How to say "hello" is the first thing many learn in their studies of Japanese.
Most learn that this is the way to say "hello" in Japanese:
But are you really saying it correctly?
Back when I was a beginner, I was saying "hello" wrong.
My pronunciation was wrong.
My usage was wrong.
Luckily, you can look like less of a dufus than me by reading this article.
What Does こんにちは (Hello) Really Mean in Japanese?
When writing this article, I knew that I wanted to take a detailed look at how to say hello in Japanese. So I searched 「こんにちは 語源」(konnichiwa gogen) in Japanese Google.
Literally, this means something like "konnichiwa origins," and searching "[word] 語源 (gogen)" is an awesome way to look up the origin of words in Japanese (assuming you're ready to challenge yourself with some Japanese-only articles).
I then came across this page, which states:
こんにちはの語源・由来The Origins of Konnichiwa
Konnichiwa comes from the phrase "(as for) today" (konnichi wa) in greetings such as "How are you today?" (kyou wa gokigen ikaga desu ka?). Such phrases were shortened to become only "today" (konnichi wa).
Translation Note: The common pronunciation of the kanji 今日 is kyou, which means today. This is an irregular reading of these kanji, which I talk about a bit in this post on the kanji 日. However, the kanji for konnichiwa — though you'll almost never see it written using kanji — is 今日は (kon-nichi-wa).
There are many explanations for why こんにちは (konnichiwa) is often written incorrectly as こんにちわ (konnichiwa). One such explanation is that writing わ (wa) gives off more of the friendly impression of 和 (wa, "harmony"), so people intentionally use this incorrect writing.
So "hello" in Japanese, こんにちは (or こんにちわ / konnichiwa) comes from the word "today" in a (very polite) version of the question "How are you today?" in Japanese:
kyou wa gokigen ikaga desu ka?
How are you, good sir?
The Correct Pronunciation of こんにちは
Note that there is a double "n" sound in こんにちは (konnichiwa). Or rather, a nasally "n" (ん) followed by the "n" in に (ni). There is a chance that you won't be saying enough of this nni part, but if you're a native speaker of English, I think that mistake is not too much of a danger. A more common mistake is pronouncing things like nn when there is only ん and no n- sound kana after it.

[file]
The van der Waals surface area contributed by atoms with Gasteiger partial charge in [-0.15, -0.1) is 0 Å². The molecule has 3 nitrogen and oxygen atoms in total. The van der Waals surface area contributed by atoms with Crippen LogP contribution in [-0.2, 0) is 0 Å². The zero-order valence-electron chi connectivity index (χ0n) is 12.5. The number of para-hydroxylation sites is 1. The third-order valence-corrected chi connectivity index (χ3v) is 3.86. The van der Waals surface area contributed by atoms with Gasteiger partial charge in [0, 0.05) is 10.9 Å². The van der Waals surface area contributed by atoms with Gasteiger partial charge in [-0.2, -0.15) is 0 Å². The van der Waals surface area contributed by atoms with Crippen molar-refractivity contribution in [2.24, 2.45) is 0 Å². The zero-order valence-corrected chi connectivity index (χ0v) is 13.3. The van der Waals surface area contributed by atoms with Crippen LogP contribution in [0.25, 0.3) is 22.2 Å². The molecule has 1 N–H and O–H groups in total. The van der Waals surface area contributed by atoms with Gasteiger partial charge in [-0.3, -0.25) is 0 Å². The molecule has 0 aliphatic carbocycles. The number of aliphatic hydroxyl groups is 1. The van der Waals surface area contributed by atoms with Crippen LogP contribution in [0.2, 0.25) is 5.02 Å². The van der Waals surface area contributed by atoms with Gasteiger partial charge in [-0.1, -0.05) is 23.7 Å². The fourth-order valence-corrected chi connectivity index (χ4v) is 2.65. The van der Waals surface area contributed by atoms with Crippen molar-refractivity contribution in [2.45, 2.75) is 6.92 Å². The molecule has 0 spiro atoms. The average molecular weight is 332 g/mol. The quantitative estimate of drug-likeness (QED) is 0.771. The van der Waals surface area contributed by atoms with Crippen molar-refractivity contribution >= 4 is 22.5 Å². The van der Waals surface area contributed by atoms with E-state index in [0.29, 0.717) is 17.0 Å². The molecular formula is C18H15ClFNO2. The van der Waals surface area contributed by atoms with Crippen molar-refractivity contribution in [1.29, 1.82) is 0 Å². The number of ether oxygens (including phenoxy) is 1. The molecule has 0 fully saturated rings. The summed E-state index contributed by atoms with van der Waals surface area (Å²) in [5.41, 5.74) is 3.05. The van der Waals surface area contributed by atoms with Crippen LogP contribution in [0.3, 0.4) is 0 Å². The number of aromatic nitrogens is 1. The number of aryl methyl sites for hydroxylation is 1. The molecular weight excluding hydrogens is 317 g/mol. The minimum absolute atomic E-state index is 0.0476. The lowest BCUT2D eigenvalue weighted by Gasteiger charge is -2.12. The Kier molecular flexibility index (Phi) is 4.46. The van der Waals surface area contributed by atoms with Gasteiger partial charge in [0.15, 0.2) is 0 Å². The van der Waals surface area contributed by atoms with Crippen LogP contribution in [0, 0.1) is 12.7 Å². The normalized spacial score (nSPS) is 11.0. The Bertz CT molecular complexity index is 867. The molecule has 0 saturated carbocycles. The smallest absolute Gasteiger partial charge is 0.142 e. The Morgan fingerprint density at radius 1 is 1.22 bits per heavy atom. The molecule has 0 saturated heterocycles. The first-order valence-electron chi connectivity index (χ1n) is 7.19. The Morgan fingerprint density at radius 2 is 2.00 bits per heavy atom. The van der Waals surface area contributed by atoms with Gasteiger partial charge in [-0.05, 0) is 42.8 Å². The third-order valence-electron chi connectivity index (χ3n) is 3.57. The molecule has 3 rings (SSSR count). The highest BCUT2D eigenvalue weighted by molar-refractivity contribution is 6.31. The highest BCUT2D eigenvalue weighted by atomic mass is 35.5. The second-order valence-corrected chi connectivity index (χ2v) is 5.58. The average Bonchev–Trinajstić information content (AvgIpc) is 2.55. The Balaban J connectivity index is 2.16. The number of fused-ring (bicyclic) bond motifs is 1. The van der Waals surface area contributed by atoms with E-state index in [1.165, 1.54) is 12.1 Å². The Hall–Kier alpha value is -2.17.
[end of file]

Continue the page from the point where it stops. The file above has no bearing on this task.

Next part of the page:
One trick to sounding a lot like a native speaker with this word is to under-pronounce the んにち (nnichi) part and to put more emphasis/length on the は／わ (wa) part. More on this pronunciation below.
If you want to hear native speakers saying this and other words at natural speed (the best way to study audio) — and to hear looped tracks of all the sentences you've learned — head over to NativShark.
The Correct Usage of こんにちは
One of the biggest mistakes I see non-native speakers making is using the word こんにちは (konnichiwa) with friends and family.
This greeting is not something you use all that often with people with whom you're on intimate terms. There are better options for that, which I'll list below.
If it's the middle of the day, however — i.e. not morning or evening/night dh — then this is a good option for strangers and people you don't know all that well.
You Shouldn't Say "Hello" in the morning.
If you walk around any friendly neighborhood in Japan in the morning, it won't be too long until some old lady says "Good morning" to you, which is:
In English, we can say "Hello" or "Good morning" in the morning, but in Japan they're pretty clearly separated.
If you're talking to a friend or family member, you can also drop the ございます (gozaimasu) off of the end of おはよう (ohayou) for a casual "Good morning:"
You Shouldn't Say "Hello" At Night.
In the evening, we can say...
How to Say Hello in Japanese: Slang
All of the phrases below are playful, slang versions of "Hello" in Japanese. These are casual, so don't go saying them to your teacher or boss!
よっ (yo) "Hey"
よう (you) "Hey"
おっす (ossu) "What's up!"
This last one was probably the first slang I ever learned in Japanese. To my disappointment, I rarely hear Japanese people say it. Sometimes, but not often.
Abbreviated Versions of Konnichiwa
A lot of "slang" for "hello" in Japanese is just shortened versions of the full word "hello" in Japanese: konnichiwa.
こんちわ (konchiwa) "Hey; Hello"
This first one just shortens the んに to ん. A lot of Japanese people already say it this way without even realizing it.
I'm guessing that this version is something like a shortened version of こんにちは．．．です (konnichiwa... desu), which I'm pretty sure makes absolutely no sense.
We can just remember it as slang for "hello."
We can then shorten it further to get chiwassu.
We can then shorten that even further to get only chiissu.
Or we can just borrow the word from English and say:
ハロー (harou) "Hello"
This is just the Japanese pronunciation of the word "Hello." And like a multitude of other English words, this totally flies for saying "Hello" to someone.
However, it's often used in a playful (though friendly) way. Kids sometimes say this to me when I pass them on the street.
Say Hello to Japanese Fluency
If you're not satisfied with just saying "hello" — if you want to learn all the Japanese — then please head over to NativShark.
It's the resource I wish I'd had for my first decade of studying Japanese.
Good luck with your studies,